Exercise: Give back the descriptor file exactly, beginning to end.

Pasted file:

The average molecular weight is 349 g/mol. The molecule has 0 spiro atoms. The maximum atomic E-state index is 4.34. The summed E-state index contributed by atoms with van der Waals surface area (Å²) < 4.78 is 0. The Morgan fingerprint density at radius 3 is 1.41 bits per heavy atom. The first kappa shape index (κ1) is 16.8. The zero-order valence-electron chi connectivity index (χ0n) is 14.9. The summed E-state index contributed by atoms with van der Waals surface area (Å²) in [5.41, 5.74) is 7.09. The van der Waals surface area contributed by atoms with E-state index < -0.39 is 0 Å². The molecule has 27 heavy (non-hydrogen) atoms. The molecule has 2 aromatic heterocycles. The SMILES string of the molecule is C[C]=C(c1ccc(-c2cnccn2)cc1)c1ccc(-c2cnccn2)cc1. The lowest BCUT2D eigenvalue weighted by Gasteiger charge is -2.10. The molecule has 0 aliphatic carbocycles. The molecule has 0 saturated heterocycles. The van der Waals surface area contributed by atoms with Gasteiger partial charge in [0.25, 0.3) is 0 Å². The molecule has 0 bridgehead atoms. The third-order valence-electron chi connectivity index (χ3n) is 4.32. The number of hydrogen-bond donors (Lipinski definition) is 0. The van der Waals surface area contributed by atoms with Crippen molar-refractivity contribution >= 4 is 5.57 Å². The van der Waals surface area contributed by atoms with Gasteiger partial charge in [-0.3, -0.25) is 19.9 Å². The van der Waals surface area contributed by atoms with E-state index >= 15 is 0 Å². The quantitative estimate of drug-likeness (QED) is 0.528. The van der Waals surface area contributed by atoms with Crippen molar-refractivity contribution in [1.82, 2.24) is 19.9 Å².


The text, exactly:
The average molecular weight is 349 g/mol. The molecule has 0 spiro atoms. The maximum atomic E-state index is 4.34. The summed E-state index contributed by atoms with van der Waals surface area (Å²) < 4.78 is 0. The Morgan fingerprint density at radius 3 is 1.41 bits per heavy atom. The first kappa shape index (κ1) is 16.8. The zero-order valence-electron chi connectivity index (χ0n) is 14.9. The summed E-state index contributed by atoms with van der Waals surface area (Å²) in [5.41, 5.74) is 7.09. The van der Waals surface area contributed by atoms with E-state index < -0.39 is 0 Å². The molecule has 27 heavy (non-hydrogen) atoms. The molecule has 2 aromatic heterocycles. The SMILES string of the molecule is C[C]=C(c1ccc(-c2cnccn2)cc1)c1ccc(-c2cnccn2)cc1. The lowest BCUT2D eigenvalue weighted by Gasteiger charge is -2.10. The molecule has 0 aliphatic carbocycles. The molecule has 0 saturated heterocycles. The van der Waals surface area contributed by atoms with Gasteiger partial charge in [0.25, 0.3) is 0 Å². The molecule has 0 bridgehead atoms. The third-order valence-electron chi connectivity index (χ3n) is 4.32. The number of hydrogen-bond donors (Lipinski definition) is 0. The van der Waals surface area contributed by atoms with Crippen molar-refractivity contribution >= 4 is 5.57 Å². The van der Waals surface area contributed by atoms with Gasteiger partial charge in [-0.3, -0.25) is 19.9 Å². The van der Waals surface area contributed by atoms with E-state index >= 15 is 0 Å². The quantitative estimate of drug-likeness (QED) is 0.528. The van der Waals surface area contributed by atoms with Crippen molar-refractivity contribution in [1.82, 2.24) is 19.9 Å².